What You Should Know About The Automatic Stay

6 Aug

As we have said, a debtor not paying their debt is an inevitable part of extending credit. When this occurs, there are multiple things you could do in order to recover some or all of the money owed. Unfortunately, some of the companies that you are pursuing for payment may file for some form of bankruptcy. This will effect your collection process in many ways, but one of the main things it institutes is an automatic stay.  According to Title 11 of the U.S. Federal Bankruptcy Code, you are required to stop all collection efforts once your customer files for bankruptcy protection. Here are some things you should know about the automatic stay and how to possibly get around it. 

What exactly is the Automatic Stay?

The Automatic Stay is one of the fundamental protections provided by the U.S. Bankruptcy Code. It was designed to give a debtor protection and breathing space from creditors while they go through the bankruptcy proceedings. It prohibits creditors from attempting to collect on money owed and stops all foreclosure actions while the debtor either attempts to restructure their debt or come up with a payment plan with creditors. The stay starts immediately after a voluntary or involuntary bankruptcy petition is filed. No other specific filing is required.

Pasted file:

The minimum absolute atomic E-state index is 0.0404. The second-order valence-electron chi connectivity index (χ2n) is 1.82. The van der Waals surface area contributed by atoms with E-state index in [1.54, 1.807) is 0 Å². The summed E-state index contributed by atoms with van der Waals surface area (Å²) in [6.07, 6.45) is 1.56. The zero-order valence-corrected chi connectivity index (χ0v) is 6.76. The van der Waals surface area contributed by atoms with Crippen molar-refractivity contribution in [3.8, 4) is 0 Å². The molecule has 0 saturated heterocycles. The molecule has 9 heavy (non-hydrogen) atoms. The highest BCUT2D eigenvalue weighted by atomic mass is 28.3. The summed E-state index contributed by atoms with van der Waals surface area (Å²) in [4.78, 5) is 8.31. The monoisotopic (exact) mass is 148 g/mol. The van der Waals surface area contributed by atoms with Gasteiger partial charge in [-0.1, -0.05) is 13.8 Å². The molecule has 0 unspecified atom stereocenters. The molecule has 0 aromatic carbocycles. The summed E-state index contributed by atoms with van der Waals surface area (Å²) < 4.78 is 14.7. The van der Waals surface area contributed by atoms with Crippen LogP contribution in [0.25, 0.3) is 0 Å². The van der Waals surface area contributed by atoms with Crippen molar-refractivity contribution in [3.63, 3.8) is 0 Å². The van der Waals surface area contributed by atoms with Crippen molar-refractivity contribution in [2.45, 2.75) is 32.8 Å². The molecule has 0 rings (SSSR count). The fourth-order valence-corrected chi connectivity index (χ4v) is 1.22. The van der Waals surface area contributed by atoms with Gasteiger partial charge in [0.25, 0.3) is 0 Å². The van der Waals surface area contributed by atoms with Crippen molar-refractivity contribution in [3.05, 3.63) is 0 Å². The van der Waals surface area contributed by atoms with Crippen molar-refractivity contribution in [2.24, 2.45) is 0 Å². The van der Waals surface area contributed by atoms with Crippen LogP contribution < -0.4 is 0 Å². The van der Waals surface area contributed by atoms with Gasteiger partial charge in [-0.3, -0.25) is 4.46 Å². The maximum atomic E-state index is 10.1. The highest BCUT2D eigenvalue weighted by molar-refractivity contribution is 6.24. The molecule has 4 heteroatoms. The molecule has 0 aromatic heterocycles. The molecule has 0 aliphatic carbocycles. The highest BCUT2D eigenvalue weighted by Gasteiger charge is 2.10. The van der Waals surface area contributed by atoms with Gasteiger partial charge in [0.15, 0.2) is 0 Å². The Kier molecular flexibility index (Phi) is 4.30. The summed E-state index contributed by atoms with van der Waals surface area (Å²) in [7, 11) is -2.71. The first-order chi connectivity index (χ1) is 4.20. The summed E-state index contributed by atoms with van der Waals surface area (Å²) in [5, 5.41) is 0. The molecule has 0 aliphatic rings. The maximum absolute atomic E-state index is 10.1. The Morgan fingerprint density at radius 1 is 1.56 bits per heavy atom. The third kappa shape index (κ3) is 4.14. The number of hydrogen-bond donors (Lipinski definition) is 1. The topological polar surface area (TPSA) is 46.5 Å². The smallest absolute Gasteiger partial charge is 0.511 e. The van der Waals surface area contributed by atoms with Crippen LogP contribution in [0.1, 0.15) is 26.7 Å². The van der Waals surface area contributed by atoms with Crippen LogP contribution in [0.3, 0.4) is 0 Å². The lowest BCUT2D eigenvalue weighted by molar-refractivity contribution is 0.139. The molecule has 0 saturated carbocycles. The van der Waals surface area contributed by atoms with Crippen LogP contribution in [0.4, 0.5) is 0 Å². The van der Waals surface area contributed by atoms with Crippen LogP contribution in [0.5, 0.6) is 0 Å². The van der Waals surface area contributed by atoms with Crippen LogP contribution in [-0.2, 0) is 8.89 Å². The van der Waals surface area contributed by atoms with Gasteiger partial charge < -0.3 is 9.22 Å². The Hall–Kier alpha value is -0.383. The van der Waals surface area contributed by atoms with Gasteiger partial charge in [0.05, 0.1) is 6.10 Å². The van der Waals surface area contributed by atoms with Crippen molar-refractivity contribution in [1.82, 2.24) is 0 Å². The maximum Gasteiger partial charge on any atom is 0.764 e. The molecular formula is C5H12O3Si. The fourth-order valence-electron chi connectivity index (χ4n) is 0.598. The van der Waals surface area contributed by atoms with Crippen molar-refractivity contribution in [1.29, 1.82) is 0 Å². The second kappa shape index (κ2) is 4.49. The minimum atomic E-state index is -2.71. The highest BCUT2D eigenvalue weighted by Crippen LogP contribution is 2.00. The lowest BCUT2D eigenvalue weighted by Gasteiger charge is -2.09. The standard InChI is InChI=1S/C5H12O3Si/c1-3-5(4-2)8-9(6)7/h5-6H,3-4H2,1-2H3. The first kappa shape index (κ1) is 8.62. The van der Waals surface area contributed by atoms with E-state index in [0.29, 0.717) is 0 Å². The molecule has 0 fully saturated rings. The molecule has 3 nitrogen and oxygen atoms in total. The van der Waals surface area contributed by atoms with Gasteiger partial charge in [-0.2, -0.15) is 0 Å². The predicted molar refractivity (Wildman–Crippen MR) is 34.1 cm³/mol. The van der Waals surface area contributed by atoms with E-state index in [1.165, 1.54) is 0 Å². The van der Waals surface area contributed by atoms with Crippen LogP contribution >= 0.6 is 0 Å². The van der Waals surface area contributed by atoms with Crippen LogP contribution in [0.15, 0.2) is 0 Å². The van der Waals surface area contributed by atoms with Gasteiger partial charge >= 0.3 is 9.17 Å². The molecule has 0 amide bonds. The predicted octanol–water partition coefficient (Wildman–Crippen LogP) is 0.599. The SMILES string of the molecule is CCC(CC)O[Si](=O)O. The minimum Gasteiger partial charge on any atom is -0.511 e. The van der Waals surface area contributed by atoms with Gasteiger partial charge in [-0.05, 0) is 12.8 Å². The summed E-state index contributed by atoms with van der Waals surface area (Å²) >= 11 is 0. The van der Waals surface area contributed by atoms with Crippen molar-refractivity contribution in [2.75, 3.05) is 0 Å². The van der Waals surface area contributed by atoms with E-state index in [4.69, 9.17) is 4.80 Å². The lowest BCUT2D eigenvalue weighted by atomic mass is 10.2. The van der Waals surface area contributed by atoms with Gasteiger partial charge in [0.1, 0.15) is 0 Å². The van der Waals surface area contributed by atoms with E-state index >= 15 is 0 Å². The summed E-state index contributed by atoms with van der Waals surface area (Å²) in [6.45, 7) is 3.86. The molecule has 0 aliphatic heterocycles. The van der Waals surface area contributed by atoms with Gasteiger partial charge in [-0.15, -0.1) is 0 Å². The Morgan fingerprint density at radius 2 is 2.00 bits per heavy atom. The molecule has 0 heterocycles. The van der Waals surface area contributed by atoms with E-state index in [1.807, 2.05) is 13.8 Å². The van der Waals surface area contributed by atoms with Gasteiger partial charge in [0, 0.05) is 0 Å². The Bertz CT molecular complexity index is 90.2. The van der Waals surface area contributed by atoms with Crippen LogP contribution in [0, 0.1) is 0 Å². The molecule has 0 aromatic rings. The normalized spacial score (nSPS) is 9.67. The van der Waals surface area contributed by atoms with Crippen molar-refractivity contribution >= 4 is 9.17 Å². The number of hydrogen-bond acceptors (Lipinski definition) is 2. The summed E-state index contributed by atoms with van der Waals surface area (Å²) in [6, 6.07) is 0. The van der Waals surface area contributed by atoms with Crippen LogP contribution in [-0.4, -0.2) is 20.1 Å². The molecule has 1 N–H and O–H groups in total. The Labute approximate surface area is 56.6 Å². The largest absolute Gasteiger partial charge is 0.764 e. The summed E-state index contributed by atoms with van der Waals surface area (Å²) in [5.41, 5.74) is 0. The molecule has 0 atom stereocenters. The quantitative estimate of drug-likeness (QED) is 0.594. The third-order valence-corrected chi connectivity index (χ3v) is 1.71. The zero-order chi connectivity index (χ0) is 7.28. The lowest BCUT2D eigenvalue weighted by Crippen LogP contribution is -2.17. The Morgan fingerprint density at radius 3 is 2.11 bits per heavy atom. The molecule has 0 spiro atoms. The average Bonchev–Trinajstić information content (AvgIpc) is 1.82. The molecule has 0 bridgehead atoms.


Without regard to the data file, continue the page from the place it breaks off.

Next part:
What does this mean for you?

The Automatic Stay is not something you should try to mess with. Even the act of sending a payment reminder once the Stay is in effect could hold you responsible for damages. Even if you are a secured creditor, you are afforded no special exemption from the Stay. You may, however, take action against other co-debtors, co guarantors, or insurers, as long as your customer did not file for Chapter 13 bankruptcy. If Chapter 13 Bankruptcy was filed, you will not be able to go after any co-debtors due to how the bankruptcy is structured.

Possible Exceptions to the Automatic Stay

If you, as a business, belive you should have a reprieve from the stay, you must file for a Motion for Relief with the courts.  A secured creditor is allowed to seek relief from the Stay by filing this motion. These are typical in Chapter 11 fillings, as it typically takes an extended amount of time for Bankruptcy proceedings to play out. You need to file as soon as possible though, as a preliminary hearing must commence within the first 30 days after filling and a final ruling but come out 30 days after that. Typically, Motions for Relief are granted in time sensitive matters. 

Penalties for Violating

Any violation of the Automatic Stay is punishable as a contempt of court. This typically means you will end up paying any damages or attorney fees incurred by the debtor due to the violating. This can happen whether you knowingly or unknowingly violated the Stay. 

As always, if you have specific legal questions we recommend contacting a lawyer clarify any situation specific to yourself. 

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